Winds of unrest hit the Bibliothecan Alexandrina when library workers, mostly cleaning and security staff, staged a sit-in at the end of October, calling for the removal of Ismail Serag Eddine, head of the library. Finally, Serag Eddine accepted some of the workers demands, promising new internal regulations, including minimum and maximum wage, clear guidelines for contract renewal and ending, and finally investigating the complaints against certain managers.
The workers, whose numbers have surpassed the 1,000 mark, began their protests on 28 October, after a periodical renewal extended their contracts for only four months, while traditionally such temporary contracts run for a number of years. The decision caused a lot of disruption, eventually leading to the sacking of various workers held responsible for the strike action. At the same time, workers filed a lawsuit against various library managers, accusing them of "wasting public money."
A statement by the Bibliotheca explained that there was no discrimination when dealing with temporary and permanent contractors. In fact, the library offers permanent contracts to whoever is willing to accept a reduction in nominal salaries in return for other benefits such as social security. It would appear that this was the preferred option at the time when funds were running short, and there was a reduction in sources of other international funding.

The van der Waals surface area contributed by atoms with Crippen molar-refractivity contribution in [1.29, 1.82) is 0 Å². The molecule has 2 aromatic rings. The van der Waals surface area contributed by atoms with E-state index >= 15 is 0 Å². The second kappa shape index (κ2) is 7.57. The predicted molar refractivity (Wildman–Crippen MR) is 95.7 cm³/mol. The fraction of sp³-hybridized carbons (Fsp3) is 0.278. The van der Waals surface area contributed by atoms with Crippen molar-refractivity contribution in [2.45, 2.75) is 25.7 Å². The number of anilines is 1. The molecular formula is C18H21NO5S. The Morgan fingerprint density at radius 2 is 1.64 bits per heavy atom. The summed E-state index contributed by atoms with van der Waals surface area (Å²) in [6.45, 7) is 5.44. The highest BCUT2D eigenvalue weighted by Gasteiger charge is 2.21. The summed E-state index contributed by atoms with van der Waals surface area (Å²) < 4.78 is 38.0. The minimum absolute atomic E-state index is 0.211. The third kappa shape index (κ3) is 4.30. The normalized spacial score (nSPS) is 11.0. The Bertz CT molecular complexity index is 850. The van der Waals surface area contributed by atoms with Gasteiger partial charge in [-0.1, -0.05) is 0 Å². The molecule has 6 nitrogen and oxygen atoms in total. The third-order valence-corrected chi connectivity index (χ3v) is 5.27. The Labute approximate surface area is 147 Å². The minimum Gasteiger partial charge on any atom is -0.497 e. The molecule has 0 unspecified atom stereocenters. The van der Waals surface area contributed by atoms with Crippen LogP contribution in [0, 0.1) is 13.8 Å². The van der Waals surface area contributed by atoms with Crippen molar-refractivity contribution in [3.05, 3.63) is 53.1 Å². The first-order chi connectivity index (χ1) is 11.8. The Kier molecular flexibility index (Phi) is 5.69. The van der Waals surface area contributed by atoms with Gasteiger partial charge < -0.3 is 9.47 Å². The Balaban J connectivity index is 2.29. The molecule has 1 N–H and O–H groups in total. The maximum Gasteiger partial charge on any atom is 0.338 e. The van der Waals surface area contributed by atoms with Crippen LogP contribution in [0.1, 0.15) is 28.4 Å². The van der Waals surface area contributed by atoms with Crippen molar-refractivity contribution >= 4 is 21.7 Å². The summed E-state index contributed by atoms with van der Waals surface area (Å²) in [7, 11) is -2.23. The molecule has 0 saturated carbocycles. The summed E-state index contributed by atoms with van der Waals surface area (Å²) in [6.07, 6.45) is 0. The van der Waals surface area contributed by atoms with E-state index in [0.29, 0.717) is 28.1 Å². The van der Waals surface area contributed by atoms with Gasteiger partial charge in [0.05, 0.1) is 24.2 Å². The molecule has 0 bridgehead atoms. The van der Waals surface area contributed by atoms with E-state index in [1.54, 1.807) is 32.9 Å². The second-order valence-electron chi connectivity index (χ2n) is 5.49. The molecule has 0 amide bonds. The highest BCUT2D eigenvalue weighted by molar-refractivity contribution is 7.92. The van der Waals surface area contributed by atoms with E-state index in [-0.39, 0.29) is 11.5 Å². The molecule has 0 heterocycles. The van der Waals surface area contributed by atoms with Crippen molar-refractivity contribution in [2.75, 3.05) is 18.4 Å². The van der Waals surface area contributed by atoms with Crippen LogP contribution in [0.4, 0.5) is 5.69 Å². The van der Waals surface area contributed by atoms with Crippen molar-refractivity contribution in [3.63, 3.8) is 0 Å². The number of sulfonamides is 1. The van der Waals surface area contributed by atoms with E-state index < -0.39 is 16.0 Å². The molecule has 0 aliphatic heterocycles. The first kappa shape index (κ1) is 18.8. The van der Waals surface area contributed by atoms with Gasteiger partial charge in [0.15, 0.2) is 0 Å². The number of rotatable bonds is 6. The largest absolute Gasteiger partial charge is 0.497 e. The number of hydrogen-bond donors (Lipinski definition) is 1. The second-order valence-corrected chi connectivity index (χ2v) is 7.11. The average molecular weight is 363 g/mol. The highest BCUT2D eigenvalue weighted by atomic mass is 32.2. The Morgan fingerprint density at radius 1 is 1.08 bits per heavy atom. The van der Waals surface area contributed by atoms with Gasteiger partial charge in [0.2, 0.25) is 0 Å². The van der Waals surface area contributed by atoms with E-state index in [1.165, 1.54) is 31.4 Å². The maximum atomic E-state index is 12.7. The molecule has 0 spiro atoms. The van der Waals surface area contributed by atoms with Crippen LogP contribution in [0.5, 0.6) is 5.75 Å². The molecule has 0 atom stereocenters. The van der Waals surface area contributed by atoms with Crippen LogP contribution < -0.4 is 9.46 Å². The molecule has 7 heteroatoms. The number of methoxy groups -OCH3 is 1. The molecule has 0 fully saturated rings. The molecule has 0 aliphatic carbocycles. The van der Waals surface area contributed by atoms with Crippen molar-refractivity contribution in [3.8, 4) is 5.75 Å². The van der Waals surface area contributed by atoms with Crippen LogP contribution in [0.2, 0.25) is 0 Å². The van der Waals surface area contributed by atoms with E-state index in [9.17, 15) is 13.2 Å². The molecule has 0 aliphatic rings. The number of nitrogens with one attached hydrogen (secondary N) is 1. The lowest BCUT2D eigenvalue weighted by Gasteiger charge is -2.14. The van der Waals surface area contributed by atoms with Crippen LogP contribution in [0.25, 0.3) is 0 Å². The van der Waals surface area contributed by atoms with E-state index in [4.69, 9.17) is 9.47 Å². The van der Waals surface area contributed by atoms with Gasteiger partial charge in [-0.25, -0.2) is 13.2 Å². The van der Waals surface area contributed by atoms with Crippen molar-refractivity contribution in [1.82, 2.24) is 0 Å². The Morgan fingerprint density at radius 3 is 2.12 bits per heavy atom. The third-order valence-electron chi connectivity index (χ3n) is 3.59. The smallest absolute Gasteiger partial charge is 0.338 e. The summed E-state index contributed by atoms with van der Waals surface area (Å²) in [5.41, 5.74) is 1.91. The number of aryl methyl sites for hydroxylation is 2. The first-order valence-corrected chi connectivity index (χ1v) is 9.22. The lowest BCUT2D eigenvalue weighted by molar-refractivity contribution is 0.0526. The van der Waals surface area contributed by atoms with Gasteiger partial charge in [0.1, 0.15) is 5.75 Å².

However, contrary to workers expectations, Prime Minister Essam Sharaf's Cabinet renewed Serag Eddine’s contract on 2 November, just hours before the Bibliotheca Board of Trustees was due to meet in order to agree on a course of action. The board eventually met on 3 November and echoed the decision by the Cabinet to renew Serag Eddine's term, "In appreciation for his efforts, experience and capacities, in addition to his reputable international reputation with positive effects on Egypt."
Meanwhile, promises were floated about, offering contract renewals for a year instead of four months and two workers were rehired. Nevertheless, workers have not called off the strike, maintaining their original demand – the removal of Serag Eddine. Omar Hazek, one of the two laid off workers, explained to Ahram Online that he was fired for criticising the library’s decisions on Facebook. He also emphasised that the sit-in protesters will persist until Serag Eddine is removed. The sit-in was paused for Eid, and continued thereafter, with threats to close the Bibliotheca.
The situation seemed to be released upon meeting between Serag Eddine and representatives from the protestors. In a statment by Khaled Azab, head of media department at the Bibliotheca, explained that new regulations will be put in place, and a committee representing workers will be formed to review all drafts before passing them.